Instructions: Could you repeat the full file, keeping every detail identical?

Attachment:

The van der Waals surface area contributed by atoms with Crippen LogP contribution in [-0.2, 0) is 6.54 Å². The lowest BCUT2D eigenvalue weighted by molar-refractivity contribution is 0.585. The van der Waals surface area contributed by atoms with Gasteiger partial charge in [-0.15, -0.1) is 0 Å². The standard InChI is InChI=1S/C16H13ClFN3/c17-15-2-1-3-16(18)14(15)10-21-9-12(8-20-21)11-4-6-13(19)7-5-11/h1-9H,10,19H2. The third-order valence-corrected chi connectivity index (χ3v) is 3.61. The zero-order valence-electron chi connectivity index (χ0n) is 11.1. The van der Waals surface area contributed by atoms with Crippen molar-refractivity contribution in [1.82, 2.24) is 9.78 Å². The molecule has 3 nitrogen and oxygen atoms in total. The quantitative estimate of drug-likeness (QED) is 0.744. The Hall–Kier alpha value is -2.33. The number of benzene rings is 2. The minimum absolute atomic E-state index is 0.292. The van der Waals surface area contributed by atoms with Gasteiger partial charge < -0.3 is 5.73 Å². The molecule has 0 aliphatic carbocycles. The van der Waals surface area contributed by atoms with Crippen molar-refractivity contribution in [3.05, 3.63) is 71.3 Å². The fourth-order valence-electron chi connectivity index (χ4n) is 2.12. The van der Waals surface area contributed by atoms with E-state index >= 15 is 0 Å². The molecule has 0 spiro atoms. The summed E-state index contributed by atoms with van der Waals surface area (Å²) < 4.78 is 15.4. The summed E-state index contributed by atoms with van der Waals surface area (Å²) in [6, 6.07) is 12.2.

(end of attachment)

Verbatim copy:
The van der Waals surface area contributed by atoms with Crippen LogP contribution in [-0.2, 0) is 6.54 Å². The lowest BCUT2D eigenvalue weighted by molar-refractivity contribution is 0.585. The van der Waals surface area contributed by atoms with Gasteiger partial charge in [-0.15, -0.1) is 0 Å². The standard InChI is InChI=1S/C16H13ClFN3/c17-15-2-1-3-16(18)14(15)10-21-9-12(8-20-21)11-4-6-13(19)7-5-11/h1-9H,10,19H2. The third-order valence-corrected chi connectivity index (χ3v) is 3.61. The zero-order valence-electron chi connectivity index (χ0n) is 11.1. The van der Waals surface area contributed by atoms with Crippen molar-refractivity contribution in [1.82, 2.24) is 9.78 Å². The molecule has 3 nitrogen and oxygen atoms in total. The quantitative estimate of drug-likeness (QED) is 0.744. The Hall–Kier alpha value is -2.33. The number of benzene rings is 2. The minimum absolute atomic E-state index is 0.292. The van der Waals surface area contributed by atoms with Gasteiger partial charge < -0.3 is 5.73 Å². The molecule has 0 aliphatic carbocycles. The van der Waals surface area contributed by atoms with Crippen molar-refractivity contribution in [3.05, 3.63) is 71.3 Å². The fourth-order valence-electron chi connectivity index (χ4n) is 2.12. The van der Waals surface area contributed by atoms with E-state index >= 15 is 0 Å². The molecule has 0 spiro atoms. The summed E-state index contributed by atoms with van der Waals surface area (Å²) < 4.78 is 15.4. The summed E-state index contributed by atoms with van der Waals surface area (Å²) in [6, 6.07) is 12.2.